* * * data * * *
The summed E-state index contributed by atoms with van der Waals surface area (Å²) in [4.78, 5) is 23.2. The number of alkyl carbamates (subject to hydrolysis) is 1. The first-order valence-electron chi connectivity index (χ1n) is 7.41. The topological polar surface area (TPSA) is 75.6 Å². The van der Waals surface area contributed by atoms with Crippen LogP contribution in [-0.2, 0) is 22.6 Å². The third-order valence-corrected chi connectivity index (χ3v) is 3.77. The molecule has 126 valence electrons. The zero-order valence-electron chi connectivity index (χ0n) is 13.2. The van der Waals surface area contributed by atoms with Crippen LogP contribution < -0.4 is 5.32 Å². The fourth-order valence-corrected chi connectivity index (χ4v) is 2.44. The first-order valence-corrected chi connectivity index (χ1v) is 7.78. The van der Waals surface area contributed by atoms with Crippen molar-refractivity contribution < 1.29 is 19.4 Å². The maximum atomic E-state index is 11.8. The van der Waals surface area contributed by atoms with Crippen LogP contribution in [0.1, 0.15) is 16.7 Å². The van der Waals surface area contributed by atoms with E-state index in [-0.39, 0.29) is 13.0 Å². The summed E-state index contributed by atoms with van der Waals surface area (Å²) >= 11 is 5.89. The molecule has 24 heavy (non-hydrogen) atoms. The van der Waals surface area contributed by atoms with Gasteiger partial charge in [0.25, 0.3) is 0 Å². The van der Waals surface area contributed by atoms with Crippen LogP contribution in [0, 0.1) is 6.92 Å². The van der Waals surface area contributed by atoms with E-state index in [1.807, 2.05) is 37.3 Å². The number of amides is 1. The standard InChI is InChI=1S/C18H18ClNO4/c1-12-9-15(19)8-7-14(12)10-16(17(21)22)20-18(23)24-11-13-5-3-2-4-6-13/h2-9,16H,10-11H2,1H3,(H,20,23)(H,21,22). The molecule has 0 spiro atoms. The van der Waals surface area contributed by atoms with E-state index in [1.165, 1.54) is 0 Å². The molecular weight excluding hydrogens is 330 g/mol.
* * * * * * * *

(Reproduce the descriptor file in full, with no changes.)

The summed E-state index contributed by atoms with van der Waals surface area (Å²) in [4.78, 5) is 23.2. The number of alkyl carbamates (subject to hydrolysis) is 1. The first-order valence-electron chi connectivity index (χ1n) is 7.41. The topological polar surface area (TPSA) is 75.6 Å². The van der Waals surface area contributed by atoms with Crippen LogP contribution in [-0.2, 0) is 22.6 Å². The third-order valence-corrected chi connectivity index (χ3v) is 3.77. The molecule has 126 valence electrons. The zero-order valence-electron chi connectivity index (χ0n) is 13.2. The van der Waals surface area contributed by atoms with Crippen LogP contribution < -0.4 is 5.32 Å². The fourth-order valence-corrected chi connectivity index (χ4v) is 2.44. The first-order valence-corrected chi connectivity index (χ1v) is 7.78. The van der Waals surface area contributed by atoms with Crippen molar-refractivity contribution < 1.29 is 19.4 Å². The maximum atomic E-state index is 11.8. The van der Waals surface area contributed by atoms with Crippen LogP contribution in [0.1, 0.15) is 16.7 Å². The van der Waals surface area contributed by atoms with E-state index in [-0.39, 0.29) is 13.0 Å². The summed E-state index contributed by atoms with van der Waals surface area (Å²) >= 11 is 5.89. The molecule has 24 heavy (non-hydrogen) atoms. The van der Waals surface area contributed by atoms with Gasteiger partial charge in [0.25, 0.3) is 0 Å². The van der Waals surface area contributed by atoms with Crippen LogP contribution in [0, 0.1) is 6.92 Å². The van der Waals surface area contributed by atoms with E-state index in [1.807, 2.05) is 37.3 Å². The number of amides is 1. The standard InChI is InChI=1S/C18H18ClNO4/c1-12-9-15(19)8-7-14(12)10-16(17(21)22)20-18(23)24-11-13-5-3-2-4-6-13/h2-9,16H,10-11H2,1H3,(H,20,23)(H,21,22). The molecule has 0 spiro atoms. The van der Waals surface area contributed by atoms with E-state index in [1.165, 1.54) is 0 Å². The molecular weight excluding hydrogens is 330 g/mol.